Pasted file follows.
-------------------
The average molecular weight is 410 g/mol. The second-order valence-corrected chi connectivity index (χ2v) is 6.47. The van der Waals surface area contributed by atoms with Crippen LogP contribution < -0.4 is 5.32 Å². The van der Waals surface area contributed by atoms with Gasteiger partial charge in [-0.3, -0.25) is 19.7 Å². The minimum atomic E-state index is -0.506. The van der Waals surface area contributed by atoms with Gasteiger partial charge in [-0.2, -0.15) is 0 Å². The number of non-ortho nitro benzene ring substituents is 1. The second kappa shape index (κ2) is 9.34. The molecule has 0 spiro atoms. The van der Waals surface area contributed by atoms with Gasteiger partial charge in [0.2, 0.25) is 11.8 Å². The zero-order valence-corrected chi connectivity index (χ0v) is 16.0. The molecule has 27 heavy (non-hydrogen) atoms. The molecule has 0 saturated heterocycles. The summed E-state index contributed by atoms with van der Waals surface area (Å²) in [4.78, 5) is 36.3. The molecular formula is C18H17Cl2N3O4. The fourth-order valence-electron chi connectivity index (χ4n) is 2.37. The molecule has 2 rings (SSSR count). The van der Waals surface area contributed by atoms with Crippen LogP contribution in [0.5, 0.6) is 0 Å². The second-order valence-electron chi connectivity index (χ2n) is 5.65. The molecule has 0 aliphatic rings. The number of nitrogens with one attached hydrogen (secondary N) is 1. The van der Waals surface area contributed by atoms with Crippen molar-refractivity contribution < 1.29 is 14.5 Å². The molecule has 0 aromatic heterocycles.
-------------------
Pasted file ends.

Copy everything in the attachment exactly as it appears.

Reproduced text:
The average molecular weight is 410 g/mol. The second-order valence-corrected chi connectivity index (χ2v) is 6.47. The van der Waals surface area contributed by atoms with Crippen LogP contribution < -0.4 is 5.32 Å². The van der Waals surface area contributed by atoms with Gasteiger partial charge in [-0.3, -0.25) is 19.7 Å². The minimum atomic E-state index is -0.506. The van der Waals surface area contributed by atoms with Gasteiger partial charge in [-0.2, -0.15) is 0 Å². The number of non-ortho nitro benzene ring substituents is 1. The second kappa shape index (κ2) is 9.34. The molecule has 0 spiro atoms. The van der Waals surface area contributed by atoms with Gasteiger partial charge in [0.2, 0.25) is 11.8 Å². The zero-order valence-corrected chi connectivity index (χ0v) is 16.0. The molecule has 27 heavy (non-hydrogen) atoms. The molecule has 0 saturated heterocycles. The summed E-state index contributed by atoms with van der Waals surface area (Å²) in [4.78, 5) is 36.3. The molecular formula is C18H17Cl2N3O4. The fourth-order valence-electron chi connectivity index (χ4n) is 2.37. The molecule has 2 rings (SSSR count). The van der Waals surface area contributed by atoms with Crippen LogP contribution in [0.5, 0.6) is 0 Å². The second-order valence-electron chi connectivity index (χ2n) is 5.65. The molecule has 0 aliphatic rings. The number of nitrogens with one attached hydrogen (secondary N) is 1. The van der Waals surface area contributed by atoms with Crippen molar-refractivity contribution < 1.29 is 14.5 Å². The molecule has 0 aromatic heterocycles.